Overlooking the stunning beauty where Thailand, Myanmar and Laos converge at the legendary Mekong River, Anantara Golden Triangle Elephant Camp & Resort creates a sanctuary not only for guests wishing for a serene, picturesque escape, but also for twenty two rescued ex-street elephants.
This serene setting is home to the Golden Triangle Asian Elephant Foundation (GTAEF), where taking care of these gentle giants and assisting visitors to achieve a greater appreciation for pachyderms is Dr Nissa Mututanont, head elephant veterinarian.
Established in 2003 as a traditional mahout village, the elephant camp works alongside the GTAEF to perform street rescues, provide employment and a comfortable lifestyle for its elephant residents and their entire mahout families. To date, the camp has rescued more than 50 elephants and now supports more than 20 elephants and 50 people.
Working with their mahouts, or handlers, Nissa oversees the care and wellbeing of all the elephants living at the GTAEF. She ensures that they receive proper nutrition and medical attention, whilst the animals enjoy acres of land to roam, play, and forage.
“Guests get the chance to witness the playful personality and character of these beautiful animals that I see every day, and we hope they’ll go home with a better understanding of what we are doing here at the foundation.”
At any time of day, Nissa and the elephants can be spotted in action from the vantage point of private balconies and verandas overlooking the vast grounds. “With the creation of responsible elephant experiences, I can help to educate guests about the realities of living with elephants in captivity,” says Nissa.
Nissa’s journey to Anantara Golden Triangle began in a much more urban environment. Born in Thailand before moving to New York City with her family, Nissa always had a love for animals. Nissa attended the State University of New York at Stony Brook before graduating from the veterinary school at Khon Kaen University in 2015. After graduation, she was offered this unique opportunity at the GTAEF.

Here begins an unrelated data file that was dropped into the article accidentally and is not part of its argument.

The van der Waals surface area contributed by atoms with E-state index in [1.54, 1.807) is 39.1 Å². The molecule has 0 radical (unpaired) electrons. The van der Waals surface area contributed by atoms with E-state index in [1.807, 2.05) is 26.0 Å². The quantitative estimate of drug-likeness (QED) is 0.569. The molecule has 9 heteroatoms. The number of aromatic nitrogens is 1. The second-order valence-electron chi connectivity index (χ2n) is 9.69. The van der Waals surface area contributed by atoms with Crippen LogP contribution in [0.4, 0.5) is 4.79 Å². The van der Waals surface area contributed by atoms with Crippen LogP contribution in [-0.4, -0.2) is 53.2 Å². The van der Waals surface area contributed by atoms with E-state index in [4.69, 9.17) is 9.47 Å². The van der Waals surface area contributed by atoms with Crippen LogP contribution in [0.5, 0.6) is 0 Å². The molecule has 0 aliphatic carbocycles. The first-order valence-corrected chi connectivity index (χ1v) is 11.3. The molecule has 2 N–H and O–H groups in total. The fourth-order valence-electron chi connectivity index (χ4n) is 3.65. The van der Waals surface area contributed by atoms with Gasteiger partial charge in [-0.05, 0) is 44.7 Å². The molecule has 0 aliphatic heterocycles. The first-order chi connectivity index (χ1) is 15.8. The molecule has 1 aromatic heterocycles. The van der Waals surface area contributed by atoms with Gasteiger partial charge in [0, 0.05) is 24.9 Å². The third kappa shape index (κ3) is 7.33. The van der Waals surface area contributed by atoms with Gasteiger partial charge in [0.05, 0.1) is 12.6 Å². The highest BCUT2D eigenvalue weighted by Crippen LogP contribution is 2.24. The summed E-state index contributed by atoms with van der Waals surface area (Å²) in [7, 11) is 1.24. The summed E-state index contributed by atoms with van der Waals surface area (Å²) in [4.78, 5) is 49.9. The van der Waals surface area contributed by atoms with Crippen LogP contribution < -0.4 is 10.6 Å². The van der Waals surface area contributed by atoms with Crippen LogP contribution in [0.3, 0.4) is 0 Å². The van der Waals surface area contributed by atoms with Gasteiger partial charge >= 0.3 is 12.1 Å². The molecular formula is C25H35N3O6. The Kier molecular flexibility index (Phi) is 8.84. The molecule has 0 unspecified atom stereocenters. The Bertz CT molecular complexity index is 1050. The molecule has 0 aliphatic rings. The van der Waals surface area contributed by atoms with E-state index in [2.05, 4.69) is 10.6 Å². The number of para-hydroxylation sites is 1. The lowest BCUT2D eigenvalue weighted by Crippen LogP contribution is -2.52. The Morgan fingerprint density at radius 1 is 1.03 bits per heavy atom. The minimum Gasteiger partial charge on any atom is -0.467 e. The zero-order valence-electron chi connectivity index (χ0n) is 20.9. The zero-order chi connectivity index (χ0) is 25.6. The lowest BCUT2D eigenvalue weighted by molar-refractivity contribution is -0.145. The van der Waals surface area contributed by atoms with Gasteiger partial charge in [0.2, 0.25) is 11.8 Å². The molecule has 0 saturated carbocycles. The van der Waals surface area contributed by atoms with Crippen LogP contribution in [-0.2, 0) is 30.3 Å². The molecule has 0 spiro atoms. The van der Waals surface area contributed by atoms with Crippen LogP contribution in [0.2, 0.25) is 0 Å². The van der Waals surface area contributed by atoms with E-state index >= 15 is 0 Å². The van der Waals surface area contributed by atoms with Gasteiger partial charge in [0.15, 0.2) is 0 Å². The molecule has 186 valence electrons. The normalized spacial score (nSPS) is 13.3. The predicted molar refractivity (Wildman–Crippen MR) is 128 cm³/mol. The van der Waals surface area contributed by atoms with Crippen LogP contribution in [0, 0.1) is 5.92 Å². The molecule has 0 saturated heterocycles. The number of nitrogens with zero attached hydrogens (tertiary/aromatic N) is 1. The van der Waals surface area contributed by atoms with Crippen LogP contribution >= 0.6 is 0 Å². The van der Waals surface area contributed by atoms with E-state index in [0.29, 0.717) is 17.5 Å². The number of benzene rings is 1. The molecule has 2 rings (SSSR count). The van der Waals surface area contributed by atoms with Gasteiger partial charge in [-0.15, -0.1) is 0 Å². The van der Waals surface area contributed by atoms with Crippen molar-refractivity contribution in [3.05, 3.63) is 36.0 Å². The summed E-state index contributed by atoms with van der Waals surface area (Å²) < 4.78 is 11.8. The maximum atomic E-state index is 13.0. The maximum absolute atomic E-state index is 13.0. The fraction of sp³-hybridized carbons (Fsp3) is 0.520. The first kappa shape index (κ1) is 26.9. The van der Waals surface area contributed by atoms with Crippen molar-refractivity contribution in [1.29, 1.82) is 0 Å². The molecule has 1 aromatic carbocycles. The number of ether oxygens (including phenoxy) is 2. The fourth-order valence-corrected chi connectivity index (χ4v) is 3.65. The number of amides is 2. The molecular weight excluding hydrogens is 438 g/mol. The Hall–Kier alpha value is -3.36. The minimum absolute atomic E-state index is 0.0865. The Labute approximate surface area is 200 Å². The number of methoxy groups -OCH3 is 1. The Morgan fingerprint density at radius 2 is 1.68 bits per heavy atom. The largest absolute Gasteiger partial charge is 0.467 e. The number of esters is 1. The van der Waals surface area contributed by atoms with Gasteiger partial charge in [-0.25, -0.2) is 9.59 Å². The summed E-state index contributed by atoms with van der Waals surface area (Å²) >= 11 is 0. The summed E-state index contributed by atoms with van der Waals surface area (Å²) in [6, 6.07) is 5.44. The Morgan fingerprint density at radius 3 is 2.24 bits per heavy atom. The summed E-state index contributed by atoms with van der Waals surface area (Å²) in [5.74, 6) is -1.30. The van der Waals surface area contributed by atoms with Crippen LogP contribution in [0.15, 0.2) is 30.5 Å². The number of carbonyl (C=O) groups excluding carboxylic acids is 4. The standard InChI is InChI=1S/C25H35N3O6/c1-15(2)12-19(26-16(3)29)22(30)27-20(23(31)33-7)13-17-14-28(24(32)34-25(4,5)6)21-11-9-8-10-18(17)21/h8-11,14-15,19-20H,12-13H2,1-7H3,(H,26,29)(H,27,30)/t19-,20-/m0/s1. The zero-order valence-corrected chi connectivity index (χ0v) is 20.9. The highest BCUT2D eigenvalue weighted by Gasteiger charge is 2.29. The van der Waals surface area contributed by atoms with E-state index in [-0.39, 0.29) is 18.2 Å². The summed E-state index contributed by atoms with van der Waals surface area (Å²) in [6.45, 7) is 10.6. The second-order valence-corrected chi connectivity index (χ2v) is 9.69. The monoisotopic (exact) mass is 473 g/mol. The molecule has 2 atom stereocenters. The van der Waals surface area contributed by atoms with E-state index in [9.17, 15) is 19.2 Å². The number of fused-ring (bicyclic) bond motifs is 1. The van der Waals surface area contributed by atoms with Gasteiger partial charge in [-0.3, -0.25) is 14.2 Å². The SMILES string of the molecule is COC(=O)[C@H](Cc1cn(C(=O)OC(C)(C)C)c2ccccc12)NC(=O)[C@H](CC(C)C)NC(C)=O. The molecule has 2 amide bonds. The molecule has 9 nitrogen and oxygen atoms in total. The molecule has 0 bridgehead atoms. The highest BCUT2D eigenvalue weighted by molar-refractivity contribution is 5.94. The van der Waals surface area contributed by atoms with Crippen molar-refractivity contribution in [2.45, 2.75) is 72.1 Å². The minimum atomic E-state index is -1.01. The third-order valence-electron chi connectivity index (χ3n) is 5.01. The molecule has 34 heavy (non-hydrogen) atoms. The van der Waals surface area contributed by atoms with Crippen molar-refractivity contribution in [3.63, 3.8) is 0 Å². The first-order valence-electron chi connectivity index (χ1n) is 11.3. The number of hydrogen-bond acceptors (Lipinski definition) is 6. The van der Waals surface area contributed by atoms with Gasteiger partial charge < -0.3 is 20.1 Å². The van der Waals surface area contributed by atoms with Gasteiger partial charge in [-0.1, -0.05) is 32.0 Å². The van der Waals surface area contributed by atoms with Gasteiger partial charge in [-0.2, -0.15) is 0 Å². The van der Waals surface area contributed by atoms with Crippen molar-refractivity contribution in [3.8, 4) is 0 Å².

One of the newer training techniques employed by Nissa is Positive Reinforcement Target Training. Using a target (a padded stick), Nissa touches the elephant to encourage it to move its body to meet the target. Once the elephant does as she indicates, an assistant rewards him or her with their favourite treat, such as sunflower seeds. Through this positive reinforcement, elephants learn to present parts of their body, such as for a nail trimming or a blood test, for safe treatment.
“Positive Target Training Reinforcement is one of the most important parts of my work, to date we have reached over 400 mahouts and the speed at which the new techniques have been adopted by mahouts is so uplifting to see,” enthused Nissa.
The elephant experiences at Anantara Golden Triangle offer a perfect way to witness the marvelous relationship Nissa has with the elephants and their mahouts. During Walking with Giants, guests take a stroll around the impressive grounds, at a pace set by the elephants, while Nissa answers unlimited questions or relates stories about daily life at the elephant camp.
With the Elephant Learning Experience, Nissa focusses more on education, discussing elephant biology and behaviours and their mahouts, as well as the various conservation efforts at the GTAEF, followed by the chance to hand feed and bathe some of the younger elephant residents.
To learn more about Nissa and her elephants or any of the elephant experiences, contact Anantara Golden Triangle Elephant Camp & Resort at firstname.lastname@example.org or +66 53 784 084.